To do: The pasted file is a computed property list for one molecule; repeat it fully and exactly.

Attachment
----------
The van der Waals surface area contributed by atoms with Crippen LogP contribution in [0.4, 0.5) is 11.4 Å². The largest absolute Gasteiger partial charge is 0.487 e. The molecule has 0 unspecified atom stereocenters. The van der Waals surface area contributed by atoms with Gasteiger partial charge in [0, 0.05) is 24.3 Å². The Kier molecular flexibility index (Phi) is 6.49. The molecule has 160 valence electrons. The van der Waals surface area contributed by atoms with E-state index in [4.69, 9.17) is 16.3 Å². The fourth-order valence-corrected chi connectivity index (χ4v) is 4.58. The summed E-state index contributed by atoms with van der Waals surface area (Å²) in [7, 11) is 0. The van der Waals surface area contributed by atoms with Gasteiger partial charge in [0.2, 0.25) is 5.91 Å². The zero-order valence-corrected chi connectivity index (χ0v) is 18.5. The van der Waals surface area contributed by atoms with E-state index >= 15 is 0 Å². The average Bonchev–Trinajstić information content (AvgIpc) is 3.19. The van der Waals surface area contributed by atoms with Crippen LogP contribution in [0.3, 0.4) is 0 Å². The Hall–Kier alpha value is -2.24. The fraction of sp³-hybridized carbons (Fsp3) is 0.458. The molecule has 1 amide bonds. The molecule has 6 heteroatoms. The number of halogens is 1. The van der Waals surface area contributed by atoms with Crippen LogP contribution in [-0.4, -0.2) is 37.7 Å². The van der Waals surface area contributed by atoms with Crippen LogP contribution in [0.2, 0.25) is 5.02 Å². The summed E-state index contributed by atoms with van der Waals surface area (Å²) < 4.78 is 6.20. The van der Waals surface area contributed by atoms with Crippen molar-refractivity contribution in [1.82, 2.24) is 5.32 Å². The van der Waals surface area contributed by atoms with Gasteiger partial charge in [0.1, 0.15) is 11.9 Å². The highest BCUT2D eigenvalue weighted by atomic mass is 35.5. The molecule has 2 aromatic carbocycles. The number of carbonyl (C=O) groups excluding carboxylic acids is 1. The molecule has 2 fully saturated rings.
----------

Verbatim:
The van der Waals surface area contributed by atoms with Crippen LogP contribution in [0.4, 0.5) is 11.4 Å². The largest absolute Gasteiger partial charge is 0.487 e. The molecule has 0 unspecified atom stereocenters. The van der Waals surface area contributed by atoms with Gasteiger partial charge in [0, 0.05) is 24.3 Å². The Kier molecular flexibility index (Phi) is 6.49. The molecule has 160 valence electrons. The van der Waals surface area contributed by atoms with E-state index in [4.69, 9.17) is 16.3 Å². The fourth-order valence-corrected chi connectivity index (χ4v) is 4.58. The summed E-state index contributed by atoms with van der Waals surface area (Å²) in [7, 11) is 0. The van der Waals surface area contributed by atoms with Gasteiger partial charge in [0.2, 0.25) is 5.91 Å². The zero-order valence-corrected chi connectivity index (χ0v) is 18.5. The van der Waals surface area contributed by atoms with E-state index >= 15 is 0 Å². The average Bonchev–Trinajstić information content (AvgIpc) is 3.19. The van der Waals surface area contributed by atoms with Crippen LogP contribution in [0.3, 0.4) is 0 Å². The Hall–Kier alpha value is -2.24. The fraction of sp³-hybridized carbons (Fsp3) is 0.458. The molecule has 1 amide bonds. The molecule has 6 heteroatoms. The number of halogens is 1. The van der Waals surface area contributed by atoms with Crippen LogP contribution in [-0.4, -0.2) is 37.7 Å². The van der Waals surface area contributed by atoms with Crippen LogP contribution in [0.2, 0.25) is 5.02 Å². The summed E-state index contributed by atoms with van der Waals surface area (Å²) < 4.78 is 6.20. The van der Waals surface area contributed by atoms with Crippen molar-refractivity contribution in [1.82, 2.24) is 5.32 Å². The van der Waals surface area contributed by atoms with Gasteiger partial charge in [0.1, 0.15) is 11.9 Å². The highest BCUT2D eigenvalue weighted by atomic mass is 35.5. The molecule has 2 aromatic carbocycles. The number of carbonyl (C=O) groups excluding carboxylic acids is 1. The molecule has 2 fully saturated rings.